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Two paintings belonging to the late Montreal art dealer Max Stern that were stolen by the Nazis just before the start of the Second World War were returned yesterday to his estate at a ceremony in Berlin.

One of the paintings - Flight from Egypt, attributed to the circle of 16th-century Dutch master Jan Wellens de Cock and formerly in the collection of German Chancellor Konrad Adenauer - was unveiled at the event. The second, Girl from the Sabine Mountains by the 19th-century German court painter Franz Xaver Winterhalter, was not shown.

However, the estate confirmed the Winterhalter was in its possession after the 1st U.S. Circuit Court of Appeals in Boston, in a landmark decision last month, ordered its previous owner, Baroness Maria-Louise Bissonnette of Rhode Island, to return it to Mr. Stern's trustees. It's expected both paintings will be lent to Canadian art galleries for exhibition.

Yesterday's restitution is the latest victory in a continuing attempt by the Max Stern Art Restitution Project, started in 2002 at Montreal's Concordia University, to locate and claim more than 400 artworks that once belonged to Mr. Stern or his family. In a little more than two years, five of those artworks have been successfully reclaimed by the estate, two of which are now on loan to the Montreal Museum of Fine Arts. Another 30 or 40 Stern paintings have been located in public and private galleries, mostly in Germany, Austria, the Netherlands and the United States, and negotiations are under way to have some of them returned.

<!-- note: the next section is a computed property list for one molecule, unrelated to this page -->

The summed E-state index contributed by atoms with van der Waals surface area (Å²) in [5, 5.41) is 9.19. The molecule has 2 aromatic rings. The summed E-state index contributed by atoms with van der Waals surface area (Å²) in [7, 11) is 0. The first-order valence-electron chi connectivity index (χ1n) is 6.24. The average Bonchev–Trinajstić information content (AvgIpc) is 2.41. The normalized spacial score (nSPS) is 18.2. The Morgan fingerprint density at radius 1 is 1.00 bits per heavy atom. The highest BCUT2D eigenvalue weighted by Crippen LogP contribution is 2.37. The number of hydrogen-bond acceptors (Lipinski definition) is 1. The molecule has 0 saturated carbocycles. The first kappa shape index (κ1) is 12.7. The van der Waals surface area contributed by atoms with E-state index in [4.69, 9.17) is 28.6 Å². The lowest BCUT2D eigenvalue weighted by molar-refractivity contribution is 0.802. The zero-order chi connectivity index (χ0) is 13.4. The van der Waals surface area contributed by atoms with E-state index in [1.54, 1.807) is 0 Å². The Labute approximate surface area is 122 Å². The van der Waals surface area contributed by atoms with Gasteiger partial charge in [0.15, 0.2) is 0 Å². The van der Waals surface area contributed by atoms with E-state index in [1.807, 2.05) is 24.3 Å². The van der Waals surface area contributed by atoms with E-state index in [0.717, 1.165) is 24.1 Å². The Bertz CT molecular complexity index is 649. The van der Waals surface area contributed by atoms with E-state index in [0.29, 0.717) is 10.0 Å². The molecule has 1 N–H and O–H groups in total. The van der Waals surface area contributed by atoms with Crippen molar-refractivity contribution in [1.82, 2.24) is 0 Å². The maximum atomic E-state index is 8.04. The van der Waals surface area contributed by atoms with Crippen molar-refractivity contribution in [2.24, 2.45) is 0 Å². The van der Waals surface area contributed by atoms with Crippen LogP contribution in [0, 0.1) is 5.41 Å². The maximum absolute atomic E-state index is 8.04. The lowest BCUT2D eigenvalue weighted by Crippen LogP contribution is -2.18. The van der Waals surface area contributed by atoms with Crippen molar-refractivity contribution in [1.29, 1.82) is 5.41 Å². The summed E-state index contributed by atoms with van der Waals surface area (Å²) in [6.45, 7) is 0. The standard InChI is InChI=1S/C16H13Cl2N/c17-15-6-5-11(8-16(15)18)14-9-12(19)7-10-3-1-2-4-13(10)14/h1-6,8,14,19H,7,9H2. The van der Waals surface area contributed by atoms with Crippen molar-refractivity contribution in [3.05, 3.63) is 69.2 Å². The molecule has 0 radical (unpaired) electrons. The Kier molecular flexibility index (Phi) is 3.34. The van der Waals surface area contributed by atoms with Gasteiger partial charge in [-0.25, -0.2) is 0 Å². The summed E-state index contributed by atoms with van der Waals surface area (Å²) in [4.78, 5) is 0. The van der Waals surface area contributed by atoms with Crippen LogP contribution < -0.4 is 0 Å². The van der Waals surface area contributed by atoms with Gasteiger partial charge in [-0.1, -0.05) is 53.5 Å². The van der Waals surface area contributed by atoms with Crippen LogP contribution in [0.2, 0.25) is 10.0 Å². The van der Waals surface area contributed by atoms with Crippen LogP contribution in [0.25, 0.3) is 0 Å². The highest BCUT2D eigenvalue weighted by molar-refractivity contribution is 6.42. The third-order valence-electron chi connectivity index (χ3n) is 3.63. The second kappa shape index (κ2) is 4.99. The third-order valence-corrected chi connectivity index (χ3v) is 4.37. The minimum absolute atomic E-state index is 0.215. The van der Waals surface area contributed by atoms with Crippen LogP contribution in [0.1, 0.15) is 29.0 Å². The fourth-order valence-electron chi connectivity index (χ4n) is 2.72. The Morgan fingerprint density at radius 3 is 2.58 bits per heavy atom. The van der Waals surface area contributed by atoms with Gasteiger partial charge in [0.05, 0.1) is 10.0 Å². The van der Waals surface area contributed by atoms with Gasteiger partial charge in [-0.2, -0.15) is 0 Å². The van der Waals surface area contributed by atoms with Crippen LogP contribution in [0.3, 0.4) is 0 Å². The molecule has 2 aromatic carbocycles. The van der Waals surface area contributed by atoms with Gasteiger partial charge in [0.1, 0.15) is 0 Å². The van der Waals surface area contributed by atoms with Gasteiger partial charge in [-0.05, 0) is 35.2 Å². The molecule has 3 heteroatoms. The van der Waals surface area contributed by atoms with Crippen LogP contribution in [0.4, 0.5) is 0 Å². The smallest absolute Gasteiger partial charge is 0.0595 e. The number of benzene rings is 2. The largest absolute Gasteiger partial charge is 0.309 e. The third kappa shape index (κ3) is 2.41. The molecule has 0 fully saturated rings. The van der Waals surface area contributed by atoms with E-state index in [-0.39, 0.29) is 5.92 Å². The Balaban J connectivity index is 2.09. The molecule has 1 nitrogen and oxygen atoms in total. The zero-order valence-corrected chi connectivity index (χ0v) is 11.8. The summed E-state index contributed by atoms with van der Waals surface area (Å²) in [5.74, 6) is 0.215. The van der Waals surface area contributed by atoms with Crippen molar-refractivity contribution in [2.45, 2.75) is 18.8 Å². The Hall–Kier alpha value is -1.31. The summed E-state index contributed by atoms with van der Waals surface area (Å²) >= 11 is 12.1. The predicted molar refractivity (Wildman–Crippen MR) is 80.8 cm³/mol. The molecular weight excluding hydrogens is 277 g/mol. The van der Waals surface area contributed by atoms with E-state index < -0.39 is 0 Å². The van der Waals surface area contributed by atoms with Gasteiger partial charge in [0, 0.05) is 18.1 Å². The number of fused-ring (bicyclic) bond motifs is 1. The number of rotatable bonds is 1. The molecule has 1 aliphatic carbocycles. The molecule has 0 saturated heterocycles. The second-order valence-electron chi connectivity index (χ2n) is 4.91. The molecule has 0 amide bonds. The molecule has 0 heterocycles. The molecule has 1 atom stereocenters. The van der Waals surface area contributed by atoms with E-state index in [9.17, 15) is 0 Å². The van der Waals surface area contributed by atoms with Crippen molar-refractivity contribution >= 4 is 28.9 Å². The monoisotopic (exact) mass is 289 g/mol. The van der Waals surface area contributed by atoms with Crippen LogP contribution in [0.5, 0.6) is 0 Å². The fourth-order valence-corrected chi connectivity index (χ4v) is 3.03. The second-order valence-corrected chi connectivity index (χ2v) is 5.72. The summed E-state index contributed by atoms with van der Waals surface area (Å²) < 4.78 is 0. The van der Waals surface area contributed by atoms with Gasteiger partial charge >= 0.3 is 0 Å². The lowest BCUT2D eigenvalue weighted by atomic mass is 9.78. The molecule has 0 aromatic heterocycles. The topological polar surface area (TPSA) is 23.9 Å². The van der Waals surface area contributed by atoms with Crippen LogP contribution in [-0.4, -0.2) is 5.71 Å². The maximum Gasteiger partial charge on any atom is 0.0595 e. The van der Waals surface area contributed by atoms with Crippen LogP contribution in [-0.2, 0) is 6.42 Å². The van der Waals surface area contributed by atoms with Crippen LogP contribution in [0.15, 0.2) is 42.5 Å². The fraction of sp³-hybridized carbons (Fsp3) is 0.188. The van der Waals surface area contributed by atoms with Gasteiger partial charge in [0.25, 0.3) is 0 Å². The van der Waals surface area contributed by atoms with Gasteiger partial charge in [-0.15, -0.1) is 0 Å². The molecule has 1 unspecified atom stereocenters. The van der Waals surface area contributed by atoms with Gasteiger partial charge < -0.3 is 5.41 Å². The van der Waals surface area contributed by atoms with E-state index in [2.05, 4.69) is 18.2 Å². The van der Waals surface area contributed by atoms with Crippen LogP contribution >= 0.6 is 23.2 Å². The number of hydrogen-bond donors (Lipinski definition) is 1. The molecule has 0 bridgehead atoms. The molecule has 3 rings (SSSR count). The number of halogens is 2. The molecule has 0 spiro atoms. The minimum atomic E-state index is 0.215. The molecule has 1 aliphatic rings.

Mr. Stern, who died in Montreal in 1987, came to Canada in 1941. Six years later, he became the owner of the Dominion Gallery in Montreal. He'd been forced to flee his native Germany in late 1937, shortly after the Nazis coerced him into selling more than 220 artworks from his Dusseldorf dealership to a Nazi-approved auctioneer in Cologne. Other works were forcibly consigned or confiscated in the following three or four years.

Mr. Stern left a large amount of his estate to Concordia University, and in 2000 the university oversaw the sale of the Dominion Gallery and the dispersal of its inventory of 5,000 artworks.

The Stern restitution served as a preface to a two-day symposium beginning today in Berlin called Taking Responsibility: Nazi-looted Art -- A Challenge for Libraries, Archives and Museums. Clarence Epstein, director of the Montreal restitution project, said the location and timing of yesterday's announcement was entirely intentional.

"One of the challenges we have is that, unlike the United States, which recognizes a forced sale as being equivalent to a theft, here in Germany and in other countries, they haven't yet developed an art law position that is as clear as the Americans," Dr. Epstein said.